“‘It was a year ago come next month that I lent him the money,’ my informant continued. He pocketed it, hurried out, and that is the last I have ever seen or heard of him. Shouldn’t wonder if he’d blown his brains out long ago. He used to have a mighty desperate look at times. He was one of them Monte Carlo fellers, I reckon.’
“That’s all I have been able to learn thus far. It isn’t very much, but it shows we are on the right track. By the way, Doc, I’m going to change that ad to-morrow, offering treatment by letter. Perhaps our man is too shy to apply in person. At all events we’ll give the other method a trial.”
When we least expect it the Ideal meets us in the street of the Commonplace and locks arms with us. Nevermore shall we choose our paths uninfluenced. A new leaven has entered our personality to dominate and direct it.
The new advertisement duly appeared and on the next day, which was Wednesday—I remember it because it was my hospital day—I received several written answers, and among them, one in which I felt confident I recognised the peculiar z*’s and r*’s of Weltz and Rizzi.
I took it at once to Maitland. He glanced at it a moment and then impulsively grasped my hand. “By Jove, Doc!” he exclaimed, “if this crafty fox doesn’t scent the hound, we shall soon run him to earth. You see he has given no address and signs a new name. We are to write to Carl Cazenove, General Delivery, Boston. Good! we will do so at once, and I will then arrange with the postal authorities to notify me when they deliver the letter. Of course this will necessitate a continuous watch, perhaps for several days, of the general delivery window. It is hardly likely our crafty friend will himself call for the letter, so it will be imperative that someone be constantly on hand to shadow whomsoever he may send as a substitute. May I depend on your assistance in this matter?”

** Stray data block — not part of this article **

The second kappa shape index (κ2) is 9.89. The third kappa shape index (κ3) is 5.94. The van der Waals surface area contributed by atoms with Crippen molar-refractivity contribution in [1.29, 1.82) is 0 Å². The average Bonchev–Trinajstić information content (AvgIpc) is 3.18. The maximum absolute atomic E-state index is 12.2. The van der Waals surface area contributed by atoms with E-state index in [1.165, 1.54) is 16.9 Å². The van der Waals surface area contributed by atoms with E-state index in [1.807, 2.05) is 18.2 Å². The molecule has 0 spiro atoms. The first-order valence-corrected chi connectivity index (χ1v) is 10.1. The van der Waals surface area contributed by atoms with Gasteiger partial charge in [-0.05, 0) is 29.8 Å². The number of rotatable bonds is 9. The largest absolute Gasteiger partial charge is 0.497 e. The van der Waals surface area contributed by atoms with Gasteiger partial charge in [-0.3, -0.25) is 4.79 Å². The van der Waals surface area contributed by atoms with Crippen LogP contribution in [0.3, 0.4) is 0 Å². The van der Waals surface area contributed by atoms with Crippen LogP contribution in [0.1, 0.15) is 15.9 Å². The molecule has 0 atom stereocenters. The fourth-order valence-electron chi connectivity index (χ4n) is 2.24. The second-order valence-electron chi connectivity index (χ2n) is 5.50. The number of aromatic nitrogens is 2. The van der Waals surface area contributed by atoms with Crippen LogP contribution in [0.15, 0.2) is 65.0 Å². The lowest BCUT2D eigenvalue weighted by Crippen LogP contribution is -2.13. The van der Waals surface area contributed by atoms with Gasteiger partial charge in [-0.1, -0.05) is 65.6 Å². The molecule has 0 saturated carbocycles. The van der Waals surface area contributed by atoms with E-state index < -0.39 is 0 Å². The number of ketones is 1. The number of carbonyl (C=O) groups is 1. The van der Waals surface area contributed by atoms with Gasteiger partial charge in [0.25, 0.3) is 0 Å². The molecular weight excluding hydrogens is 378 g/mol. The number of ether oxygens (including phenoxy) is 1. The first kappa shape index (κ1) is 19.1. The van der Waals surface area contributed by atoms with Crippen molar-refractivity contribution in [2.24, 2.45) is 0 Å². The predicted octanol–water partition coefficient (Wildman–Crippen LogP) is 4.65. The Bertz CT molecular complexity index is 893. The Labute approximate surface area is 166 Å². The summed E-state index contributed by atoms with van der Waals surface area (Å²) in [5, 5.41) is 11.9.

“I will stand by you till we see the thing through,” I said, “though I have to live in the Post Office a month.”
Well, I wrote and mailed the decoy letter and Maitland explained the situation to the postal authorities, who furnished us a comfortable place inside and near the general delivery window. They promised to notify us when anyone called for our letter. Our vigil was not a very long one. On Thursday afternoon the postal clerk signalled to us that Carl Cazenove’s mail had been asked for, and, while he was consuming as much time as possible in finding our letter, Maitland and I quietly stepped out into the corridor. The sight that met our gaze was one for which we had not been at all prepared. There at the window stood a beautiful young girl just on the verge of womanhood. Her frank blue eyes met mine with the utmost candour as I passed by her so that she should be between Maitland and me,